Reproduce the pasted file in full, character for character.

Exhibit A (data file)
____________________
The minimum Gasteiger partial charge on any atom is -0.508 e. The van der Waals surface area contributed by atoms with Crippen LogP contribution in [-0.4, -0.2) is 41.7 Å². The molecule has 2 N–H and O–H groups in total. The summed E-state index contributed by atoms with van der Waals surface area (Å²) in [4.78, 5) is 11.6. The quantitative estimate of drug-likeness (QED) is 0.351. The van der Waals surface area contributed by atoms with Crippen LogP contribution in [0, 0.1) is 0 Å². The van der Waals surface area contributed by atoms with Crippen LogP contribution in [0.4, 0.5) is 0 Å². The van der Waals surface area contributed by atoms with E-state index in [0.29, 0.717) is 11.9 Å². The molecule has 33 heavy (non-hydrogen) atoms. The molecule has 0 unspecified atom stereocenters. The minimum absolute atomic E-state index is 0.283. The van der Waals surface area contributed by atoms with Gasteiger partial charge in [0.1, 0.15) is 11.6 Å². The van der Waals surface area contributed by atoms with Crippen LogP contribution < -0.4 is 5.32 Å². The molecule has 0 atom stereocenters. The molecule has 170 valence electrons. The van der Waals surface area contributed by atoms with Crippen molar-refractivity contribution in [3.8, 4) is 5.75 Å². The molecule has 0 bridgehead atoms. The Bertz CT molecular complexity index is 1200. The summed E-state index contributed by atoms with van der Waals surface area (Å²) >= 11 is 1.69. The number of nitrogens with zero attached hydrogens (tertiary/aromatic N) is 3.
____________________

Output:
The minimum Gasteiger partial charge on any atom is -0.508 e. The van der Waals surface area contributed by atoms with Crippen LogP contribution in [-0.4, -0.2) is 41.7 Å². The molecule has 2 N–H and O–H groups in total. The summed E-state index contributed by atoms with van der Waals surface area (Å²) in [4.78, 5) is 11.6. The quantitative estimate of drug-likeness (QED) is 0.351. The van der Waals surface area contributed by atoms with Crippen LogP contribution in [0, 0.1) is 0 Å². The van der Waals surface area contributed by atoms with Crippen LogP contribution in [0.4, 0.5) is 0 Å². The van der Waals surface area contributed by atoms with E-state index in [0.29, 0.717) is 11.9 Å². The molecule has 33 heavy (non-hydrogen) atoms. The molecule has 0 unspecified atom stereocenters. The minimum absolute atomic E-state index is 0.283. The van der Waals surface area contributed by atoms with Gasteiger partial charge in [0.1, 0.15) is 11.6 Å². The van der Waals surface area contributed by atoms with Crippen LogP contribution < -0.4 is 5.32 Å². The molecule has 0 atom stereocenters. The molecule has 170 valence electrons. The van der Waals surface area contributed by atoms with Crippen molar-refractivity contribution in [3.8, 4) is 5.75 Å². The molecule has 0 bridgehead atoms. The Bertz CT molecular complexity index is 1200. The summed E-state index contributed by atoms with van der Waals surface area (Å²) >= 11 is 1.69. The number of nitrogens with zero attached hydrogens (tertiary/aromatic N) is 3.